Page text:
Wins Bring College Basketball Coaches Early Christmas Presents
The NCAA men’s basketball tournament field has been reduced to the Sweet 16; those teams begin play March 22 and 23 at four sites around the country. By Sunday night the field for the Final 4 will be set. There is, however, another competition going on just under the radar. That is the competition among coaches to collect bonuses based on incentive clauses in their lucrative coaching contracts.
The big winner so far appears to be Ohio State coach Thad Matta, who has racked up nearly $2.55 million, including the guaranteed value of a one-year contract extension. If the Buckeyes keep winning, that amount will keep growing — up to $140,000 more if they win the title, according to a USA TODAY review of the round-of-16 coaches’ contracts.
Kentucky’s John Calipari has the most to gain from a championship run. He’d add $600,000 to the $150,000 he has secured from the Wildcats’ Southeastern Conference regular-season title and advancement to the NCAA round of 16.
These incentives come atop annual compensation packages that make coaches in major college sports among the highest-paid employees on their campuses, if not all of higher education or public service.
Matta’s deal is based upon his base salary for the 2016-17 season, the last year of his current contract. That contract is already due for a one year extension based on the performance of the Buckeyes in last season’s tournament.
Mark Gottfried of North Carolina State is on a similar ride. Forced out as coach at Alabama after the 2009 season, Gottfried spent two seasons as a TV analyst. He was no better than the third choice at North Carolina State, who fired Sidney Lowe after last season’s losing record. Gottfried’s first team was squarely on the NCAA bubble to even get into the tournament before an unlikely run to the ACC postseason tournament championship game earned the team a bid. Now that the Wolfpack, an 11 seed, has won its way into the Sweet 16, Gottfried can continue to earn bonuses over the value of his contract, which was automatically extended for two years when the school made the tournament field. He has already earned a bonus of $62,500 (one month of his base $760,000 annual salary) and can earn another $457,500 in bonuses if the Wolfpack were to win the NCAA title.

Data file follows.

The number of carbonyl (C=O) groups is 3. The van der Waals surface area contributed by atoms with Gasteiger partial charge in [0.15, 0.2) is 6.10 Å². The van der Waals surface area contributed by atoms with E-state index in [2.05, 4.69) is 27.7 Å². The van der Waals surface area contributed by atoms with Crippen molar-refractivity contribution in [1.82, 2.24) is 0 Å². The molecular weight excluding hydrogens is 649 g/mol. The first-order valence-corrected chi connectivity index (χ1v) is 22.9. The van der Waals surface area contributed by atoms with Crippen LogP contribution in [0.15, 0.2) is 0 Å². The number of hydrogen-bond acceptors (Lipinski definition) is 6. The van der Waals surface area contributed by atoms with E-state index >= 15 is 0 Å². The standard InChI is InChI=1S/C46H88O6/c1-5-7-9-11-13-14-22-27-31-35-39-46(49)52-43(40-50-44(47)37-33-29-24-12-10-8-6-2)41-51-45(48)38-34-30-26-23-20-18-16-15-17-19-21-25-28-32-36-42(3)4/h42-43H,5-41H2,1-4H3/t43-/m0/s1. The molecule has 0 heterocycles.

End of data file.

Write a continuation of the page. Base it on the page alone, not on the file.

Among the 12 remaining public school coaches, only North Carolina’s Roy Williams does not have a bonus in his contract for winning the championship. He gets one month of his $333,938 base salary ($27,828) for an NCAA tournament bid, another month for making the round of eight and another for reaching the Final Four.
Performance bonuses are all the rage among top tier college football and basketball contracts for coaches. In many instances, particularly in football, assistant coaches also receive these bonuses when the school’s team is successful on the playing field. If college presidents had similar incentives written into their contracts (a bonus equal to one month’s pay for a certain level of enrollment increase might be an example) one imagines that there would be a hue and cry as civic and government leaders stepped forward to criticize such contracts.
One might ask, “Isn’t it a coach’s job to win games and compete for championships”? If so, why should coaches then be paid bonuses for doing their jobs? Are conflicts of interest between winning and other ideals such as making sure that student-athletes get a good education built into these types of incentive-laden contracts?
Coaches certainly can’t be blamed for taking the money being thrown at them. They in many cases are members of a small class of higher education employees not affected by the financial crisis facing public spending at all levels since the onset of the recession that began in 2007. Even in larger high schools it is not unusual in many parts of the country to find that the head football coach is the highest paid faculty member on campus.
The United States ranks between 15th and 20th among the world’s developed nations on most lists that purport to measure educational achievement. My father used to tell me to watch how people spend their money if you really want to understand what is important to them. There are many people in this country who believe that athletic success has become a more desired goal in society than educational success.
Perhaps we should think about that the next time we feel like criticizing out government leaders for not creating more high paying jobs for our local economies.
Issues such as these are dealt with in the curriculum at the United States Sports Academy. For more information on these courses, go to http://ussa.edu.